Rodents (meaning “to gnaw”) are mammals of the order Rodentia. They are characterized by upper and lower pairs of continuously growing rootless incisor teeth. Rodents are the largest group of mammals, constituting almost 40% of the class Mammalia. They are found in vast numbers on all continents except Antarctica, New Zealand, and a few Arctic and other oceanic islands, although some species have been introduced even to those places through their association with humans.
Encompassing 27 separate families, Rodents include not only the Family Muridae (“true” rats and mice) but also such diverse groups as porcupines, beavers, squirrels, marmots, pocket gophers, and chinchillas.
All rodents possess constantly growing rootless incisors that have a hard enamel layer on the front of each tooth and softer dentine behind. The differential wear from gnawing creates perpetually sharp chisel edges.
The nature of the jaw articulation ensures that incisors do not meet when food is chewed and that upper and lower cheek teeth (premolars and molars) do not make contact while the animal gnaws.
The range in body size of rodents between the mouse (wt. 18 gms, length 12 cm) and the marmot (wt. 3000 gms, length 50 cm) spans the majority of living rodents, but the extremes are remarkable.
The smallest on record is Delany’s swamp mouse (Delanymys brooksi), associated with bamboo in the marshes and mountain forests in Africa.
- Weight: 5 to 7 grams
- Length: 5 to 6 cm.
The largest is the capybara (Hydrochoerus hydrochaeris) of Central and South America.
- Weight: 35 to 66 kg
- Length: 100 to 135 cm.
Some extinct species were even larger, attaining the size of a black bear or small rhinoceros.
The largest rodent ever recorded, Josephoartigasia monesi, lived some 2 to 4 million years ago, by some estimates it grew to a length of about 3 metres (10 feet) and weighed nearly 1,000 kg.
Rodents species can be arboreal, fossorial (burrowing), or semi-aquatic. These species include mice, rats, squirrels, prairie dogs, chipmunks, chinchillas, porcupines, beavers, guinea pigs, hamsters, gerbils and capybaras.
Rabbits, hares, and pikas were once considered a part of order Rodentia. But are now considered to be in a separate order, the Lagomorpha. Nonetheless, Rodentia and Lagomorpha are sister groups, sharing a single common ancestor and forming the clade of Glires.
Rodents are the most diversified mammalian order and live in a variety of terrestrial habitats, including human-made environments. Also rodents reached both South America and Madagascar from Africa and without human intervention, they’re the only terrestrial placental mammals to have colonized Australia and New Guinea.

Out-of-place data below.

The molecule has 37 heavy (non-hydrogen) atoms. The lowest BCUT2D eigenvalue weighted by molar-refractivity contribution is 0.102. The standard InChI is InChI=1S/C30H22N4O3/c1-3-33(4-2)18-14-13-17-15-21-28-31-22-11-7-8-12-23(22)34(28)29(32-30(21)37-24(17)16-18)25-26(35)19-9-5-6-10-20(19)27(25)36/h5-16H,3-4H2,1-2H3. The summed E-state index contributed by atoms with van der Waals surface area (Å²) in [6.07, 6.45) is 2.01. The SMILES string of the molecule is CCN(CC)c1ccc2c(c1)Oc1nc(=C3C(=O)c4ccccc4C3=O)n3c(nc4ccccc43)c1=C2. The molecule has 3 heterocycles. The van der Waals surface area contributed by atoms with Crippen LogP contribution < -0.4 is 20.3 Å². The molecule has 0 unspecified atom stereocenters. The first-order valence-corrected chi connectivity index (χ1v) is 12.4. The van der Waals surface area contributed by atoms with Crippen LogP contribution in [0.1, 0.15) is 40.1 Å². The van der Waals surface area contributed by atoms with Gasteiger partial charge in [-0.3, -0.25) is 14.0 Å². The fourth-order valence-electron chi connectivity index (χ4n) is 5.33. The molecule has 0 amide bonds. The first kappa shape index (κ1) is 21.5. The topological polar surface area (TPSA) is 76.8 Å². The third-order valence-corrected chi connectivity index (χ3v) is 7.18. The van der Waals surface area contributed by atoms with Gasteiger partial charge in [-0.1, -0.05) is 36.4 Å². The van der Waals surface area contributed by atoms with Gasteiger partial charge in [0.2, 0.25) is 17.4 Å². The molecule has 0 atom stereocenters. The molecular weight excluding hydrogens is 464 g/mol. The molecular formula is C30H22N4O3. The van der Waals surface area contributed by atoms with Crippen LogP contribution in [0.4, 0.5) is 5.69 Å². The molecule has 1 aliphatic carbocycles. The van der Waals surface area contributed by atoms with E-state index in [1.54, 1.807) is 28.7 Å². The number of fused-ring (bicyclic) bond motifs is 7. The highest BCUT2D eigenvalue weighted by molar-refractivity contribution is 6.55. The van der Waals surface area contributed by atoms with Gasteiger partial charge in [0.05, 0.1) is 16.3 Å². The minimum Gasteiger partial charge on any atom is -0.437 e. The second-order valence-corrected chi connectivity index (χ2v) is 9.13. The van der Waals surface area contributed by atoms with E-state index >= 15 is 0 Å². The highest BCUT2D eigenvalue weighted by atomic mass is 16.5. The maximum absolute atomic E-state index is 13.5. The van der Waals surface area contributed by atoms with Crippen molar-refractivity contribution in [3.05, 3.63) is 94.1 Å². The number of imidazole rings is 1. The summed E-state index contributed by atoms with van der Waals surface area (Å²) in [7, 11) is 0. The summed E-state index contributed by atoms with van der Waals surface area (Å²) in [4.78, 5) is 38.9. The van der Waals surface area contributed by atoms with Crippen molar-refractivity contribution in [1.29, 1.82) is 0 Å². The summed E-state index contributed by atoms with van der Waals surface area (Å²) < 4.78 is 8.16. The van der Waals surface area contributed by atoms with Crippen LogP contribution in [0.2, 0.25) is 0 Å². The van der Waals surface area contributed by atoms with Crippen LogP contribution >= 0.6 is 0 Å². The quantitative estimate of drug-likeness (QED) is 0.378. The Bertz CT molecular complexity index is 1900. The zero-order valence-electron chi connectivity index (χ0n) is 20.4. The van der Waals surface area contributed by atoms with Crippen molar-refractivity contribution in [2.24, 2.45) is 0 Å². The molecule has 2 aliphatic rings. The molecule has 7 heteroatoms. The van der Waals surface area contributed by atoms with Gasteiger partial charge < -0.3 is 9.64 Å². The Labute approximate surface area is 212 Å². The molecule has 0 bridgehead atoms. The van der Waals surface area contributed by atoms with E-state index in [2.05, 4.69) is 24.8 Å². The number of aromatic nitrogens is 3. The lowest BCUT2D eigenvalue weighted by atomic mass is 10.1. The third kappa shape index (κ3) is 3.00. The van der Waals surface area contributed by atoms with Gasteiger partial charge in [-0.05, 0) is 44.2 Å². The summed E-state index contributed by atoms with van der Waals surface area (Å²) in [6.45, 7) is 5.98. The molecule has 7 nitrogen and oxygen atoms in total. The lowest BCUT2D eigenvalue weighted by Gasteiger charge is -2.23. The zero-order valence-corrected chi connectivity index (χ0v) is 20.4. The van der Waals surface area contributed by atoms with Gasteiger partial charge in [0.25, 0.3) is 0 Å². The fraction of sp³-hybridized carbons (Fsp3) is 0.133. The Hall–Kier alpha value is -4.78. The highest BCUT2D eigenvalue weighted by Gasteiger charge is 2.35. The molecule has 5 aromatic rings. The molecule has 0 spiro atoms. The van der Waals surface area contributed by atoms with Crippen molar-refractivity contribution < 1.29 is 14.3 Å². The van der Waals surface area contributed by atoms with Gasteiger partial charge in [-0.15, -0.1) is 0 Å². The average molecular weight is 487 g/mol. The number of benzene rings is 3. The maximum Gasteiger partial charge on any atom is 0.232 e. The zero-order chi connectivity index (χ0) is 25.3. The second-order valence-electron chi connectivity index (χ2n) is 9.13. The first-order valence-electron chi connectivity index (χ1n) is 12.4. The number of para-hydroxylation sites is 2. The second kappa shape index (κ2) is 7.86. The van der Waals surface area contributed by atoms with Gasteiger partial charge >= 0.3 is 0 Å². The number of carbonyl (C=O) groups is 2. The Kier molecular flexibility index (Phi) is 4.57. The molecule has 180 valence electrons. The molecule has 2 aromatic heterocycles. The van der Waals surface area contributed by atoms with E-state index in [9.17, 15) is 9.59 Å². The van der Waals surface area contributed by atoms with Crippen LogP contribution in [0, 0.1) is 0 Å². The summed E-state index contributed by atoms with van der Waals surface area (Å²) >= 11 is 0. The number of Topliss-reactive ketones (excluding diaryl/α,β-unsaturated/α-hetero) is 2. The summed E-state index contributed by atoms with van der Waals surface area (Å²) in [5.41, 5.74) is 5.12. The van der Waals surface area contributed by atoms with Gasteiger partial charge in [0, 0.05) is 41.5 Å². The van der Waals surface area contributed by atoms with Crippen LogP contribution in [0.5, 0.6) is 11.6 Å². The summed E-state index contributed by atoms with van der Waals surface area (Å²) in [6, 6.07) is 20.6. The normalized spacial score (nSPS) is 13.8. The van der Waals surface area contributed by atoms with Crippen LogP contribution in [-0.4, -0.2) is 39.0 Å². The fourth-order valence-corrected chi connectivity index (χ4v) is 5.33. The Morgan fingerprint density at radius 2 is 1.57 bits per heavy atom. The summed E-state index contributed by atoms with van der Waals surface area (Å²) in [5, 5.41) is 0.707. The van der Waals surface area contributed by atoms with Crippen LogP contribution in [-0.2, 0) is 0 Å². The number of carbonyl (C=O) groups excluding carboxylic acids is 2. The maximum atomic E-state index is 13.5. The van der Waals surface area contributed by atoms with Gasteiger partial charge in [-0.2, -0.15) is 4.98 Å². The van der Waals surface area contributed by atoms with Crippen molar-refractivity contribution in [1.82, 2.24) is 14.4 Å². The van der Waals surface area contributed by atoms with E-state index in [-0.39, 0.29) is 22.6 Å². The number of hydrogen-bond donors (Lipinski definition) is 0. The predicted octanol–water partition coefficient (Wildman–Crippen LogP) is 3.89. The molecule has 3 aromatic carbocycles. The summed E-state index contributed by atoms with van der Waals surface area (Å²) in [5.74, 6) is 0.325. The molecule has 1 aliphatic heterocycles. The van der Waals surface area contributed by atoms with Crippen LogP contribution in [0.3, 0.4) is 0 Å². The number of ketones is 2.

Rodents have adapted to almost every terrestrial habitat, from cold tundra (where they can live under snow) to hot deserts. Humans have also allowed the animals to spread to many remote oceanic islands (e.g., the Polynesian rat).
The rodent fossil record dates back to the Paleocene on the supercontinent of Laurasia. Rodents greatly diversified in the Eocene, as they spread across continents, sometimes even crossing oceans.
Rodents' Behavior and life
Rodents tend to be social animals. Most species live in societies with complex ways of communicating with each other. Among them, mating can vary from monogamy, to polygyny, to promiscuity. Many have litters of underdeveloped, altricial young, while others are precocial at birth.
Rodents mostly are herbivores, feeding exclusively on plant material such as seeds or other plant material, but some are omnivorous and a few are predators, having more variations in their diets including insects, fish, or meat. They all use their sharp incisors to gnaw food, excavate burrows, and defend themselves. A functional-morphological study of the rodent tooth system supports the idea that primitive rodents were omnivores rather than herbivores.
Rodents Relation to Humans
Importance to Humans
- Rodents provide a source of food through hunting and husbandry (e.g., cavy, cane rat, bamboo rat, paca, capybara, and woodchuck).
- Apparel is derived from their fur (e.g., nutria and chinchilla).
- They are used in medical sciences for biomedical and genetic research (especially mice and rats).
- Also they can give detailed insight on mammalian biology and evolutionary history.
- They can become pleasure as household pets (e.g., golden hamster, guinea pig, and gerbil).
Threat to Humans
- Rodents certain species are reservoirs for diseases such as plague, murine typhus, scrub typhus, tularemia, rat-bite fever, Rocky Mountain spotted fever, and Lassa fever, among others.
- Worldwide, rats and mice spread over 35 diseases to humans directly and indirectly as well.
- In particular, the brown rat, the black rat, and the house mouse, are serious pests, eating, contaminating, and spoiling food stored by humans and spreading diseases.
- They damage the crops before harvest.
- Due to their burrowing water-impounding structures gets leaked.
- Also their gnawing damages the objects.